Shamanism: The Neural Ecology of Consciousness and Healing

By Michael Winkelman | Go to book overview

determine if the transpersonal experiences necessarily emerge in a fixed order. The differences between Wilber's ( 1980) account of hierarchical consciousness levels and other models of transpersonal consciousness (e.g., Vedic psychology of Maharishi Mahesh Yogi [ Alexander, Davies, et al. 1990]) suggest that transpersonal states of consciousness may not occur in fixed sequences but emerge in different orders based on the intentionality of the specific traditions.


SUMNURY

The ontological and functional basis of shamanism and other shamanistic healers lies in the psychophysiological potentials provided by a particular pattern of biologically based organismic operation, the integrative mode of consciousness. The pattern of parasympathetic dominance, in which the frontal cortex is synchronized by slow wave patterns that originate in the limbic system and related lower brain projections into the frontal parts of the brain, creates an interaction, coordination, and increased coherence of the potentials of many parts of the brain. The diverse circumstances and procedures that evoke this condition indicate that it is a natural state of the human organism, a mode of consciousness. The independent discoveries of access to this mode of consciousness and its potentials has given rise to universal shamanistic practices. Human potentials manifested in ASCs are institutionalizationed to meet human needs in the activities of the different shamanistic healer types, which represent institutionalizations of ASC potentials under different social conditions. Primary differences among ASCs reflect the effects of society in structuring consciousness. The contemplative traditions' investigations of consciousness suggest that there are functionally and experientially distinct conditions with distinct psychobiological characteristics that constitute different integrative modes of consciousness. An integration of brain research with experiential reports will be necessary to determine which of these forms of consciousness have distinct physiological bases (modes) and which only reflect psychological differences (states).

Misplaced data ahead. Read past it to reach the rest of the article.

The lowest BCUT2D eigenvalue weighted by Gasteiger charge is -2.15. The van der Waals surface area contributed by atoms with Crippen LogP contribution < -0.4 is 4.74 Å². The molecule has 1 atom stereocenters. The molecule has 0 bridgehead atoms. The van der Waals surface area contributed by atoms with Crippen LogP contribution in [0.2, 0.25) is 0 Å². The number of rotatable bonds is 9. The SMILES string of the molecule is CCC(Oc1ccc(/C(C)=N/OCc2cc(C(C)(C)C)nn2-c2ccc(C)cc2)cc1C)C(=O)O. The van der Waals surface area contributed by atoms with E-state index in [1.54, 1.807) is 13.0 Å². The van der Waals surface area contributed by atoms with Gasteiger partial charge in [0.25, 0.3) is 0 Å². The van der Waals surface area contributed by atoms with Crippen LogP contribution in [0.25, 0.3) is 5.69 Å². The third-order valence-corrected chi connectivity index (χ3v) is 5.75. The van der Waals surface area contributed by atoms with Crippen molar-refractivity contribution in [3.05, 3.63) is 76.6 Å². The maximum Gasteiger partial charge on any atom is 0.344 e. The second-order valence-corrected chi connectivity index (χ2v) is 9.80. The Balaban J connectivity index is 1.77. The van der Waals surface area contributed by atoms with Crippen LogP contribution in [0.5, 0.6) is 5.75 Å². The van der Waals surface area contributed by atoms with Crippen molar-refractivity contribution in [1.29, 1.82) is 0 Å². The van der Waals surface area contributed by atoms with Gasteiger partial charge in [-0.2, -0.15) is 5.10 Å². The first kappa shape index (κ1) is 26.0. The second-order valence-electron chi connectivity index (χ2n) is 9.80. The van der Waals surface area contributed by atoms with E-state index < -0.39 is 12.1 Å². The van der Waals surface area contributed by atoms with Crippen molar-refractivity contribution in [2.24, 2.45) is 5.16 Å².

NOTES
1
A biologically derived mode of consciousness suggests that diverse induction procedures represent different means of inducing a common set of changes in brain functioning and consciousness. Consequently, dif

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Shamanism: The Neural Ecology of Consciousness and Healing
Table of contents

Table of contents

  • Title Page iii
  • Contents v
  • List of Illustrations ix
  • Preface xi
  • Acknowledgments xvii
  • 1 - Shamanism and Consciousness: an Introduction 1
  • Notes 53
  • 2 - The Nature and Basis of Shamanism: Cross-Cultural and Neurophenomenological Perspectives 57
  • Notes 111
  • 3 - Physiological and Phenomenological Bases of Altered States of Consciousness 113
  • Notes 187
  • 4 - Physiological Bases of Shamanistic Therapies 191
  • Notes 230
  • 5 - Psychophysiological Dynamics of Shamanistic Healing 231
  • Notes 276
  • Bibliography 277
  • Index 307
  • About the Author *
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